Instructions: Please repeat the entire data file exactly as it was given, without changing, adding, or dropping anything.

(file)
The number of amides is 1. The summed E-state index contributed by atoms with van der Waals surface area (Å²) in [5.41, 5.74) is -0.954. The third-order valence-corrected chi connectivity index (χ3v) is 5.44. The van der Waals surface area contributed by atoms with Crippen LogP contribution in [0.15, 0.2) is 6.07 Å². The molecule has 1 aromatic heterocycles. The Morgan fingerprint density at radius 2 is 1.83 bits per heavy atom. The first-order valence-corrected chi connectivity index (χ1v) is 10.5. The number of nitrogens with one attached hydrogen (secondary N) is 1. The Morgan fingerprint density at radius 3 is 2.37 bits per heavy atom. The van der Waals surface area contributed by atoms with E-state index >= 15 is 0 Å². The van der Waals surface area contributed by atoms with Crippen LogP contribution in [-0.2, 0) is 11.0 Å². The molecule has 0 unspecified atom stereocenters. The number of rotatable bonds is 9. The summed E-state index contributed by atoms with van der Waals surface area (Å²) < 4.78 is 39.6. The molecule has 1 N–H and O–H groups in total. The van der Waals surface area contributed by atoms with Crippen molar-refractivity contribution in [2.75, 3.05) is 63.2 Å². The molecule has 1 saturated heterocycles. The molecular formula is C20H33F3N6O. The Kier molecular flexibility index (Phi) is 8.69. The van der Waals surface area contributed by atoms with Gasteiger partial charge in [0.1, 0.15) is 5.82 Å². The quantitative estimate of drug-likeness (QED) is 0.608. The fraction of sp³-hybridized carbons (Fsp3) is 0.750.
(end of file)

The number of amides is 1. The summed E-state index contributed by atoms with van der Waals surface area (Å²) in [5.41, 5.74) is -0.954. The third-order valence-corrected chi connectivity index (χ3v) is 5.44. The van der Waals surface area contributed by atoms with Crippen LogP contribution in [0.15, 0.2) is 6.07 Å². The molecule has 1 aromatic heterocycles. The Morgan fingerprint density at radius 2 is 1.83 bits per heavy atom. The first-order valence-corrected chi connectivity index (χ1v) is 10.5. The number of nitrogens with one attached hydrogen (secondary N) is 1. The Morgan fingerprint density at radius 3 is 2.37 bits per heavy atom. The van der Waals surface area contributed by atoms with E-state index >= 15 is 0 Å². The van der Waals surface area contributed by atoms with Crippen LogP contribution in [-0.2, 0) is 11.0 Å². The molecule has 0 unspecified atom stereocenters. The number of rotatable bonds is 9. The summed E-state index contributed by atoms with van der Waals surface area (Å²) < 4.78 is 39.6. The molecule has 1 N–H and O–H groups in total. The van der Waals surface area contributed by atoms with Crippen molar-refractivity contribution in [2.75, 3.05) is 63.2 Å². The molecule has 1 saturated heterocycles. The molecular formula is C20H33F3N6O. The Kier molecular flexibility index (Phi) is 8.69. The van der Waals surface area contributed by atoms with Gasteiger partial charge in [0.1, 0.15) is 5.82 Å². The quantitative estimate of drug-likeness (QED) is 0.608. The fraction of sp³-hybridized carbons (Fsp3) is 0.750.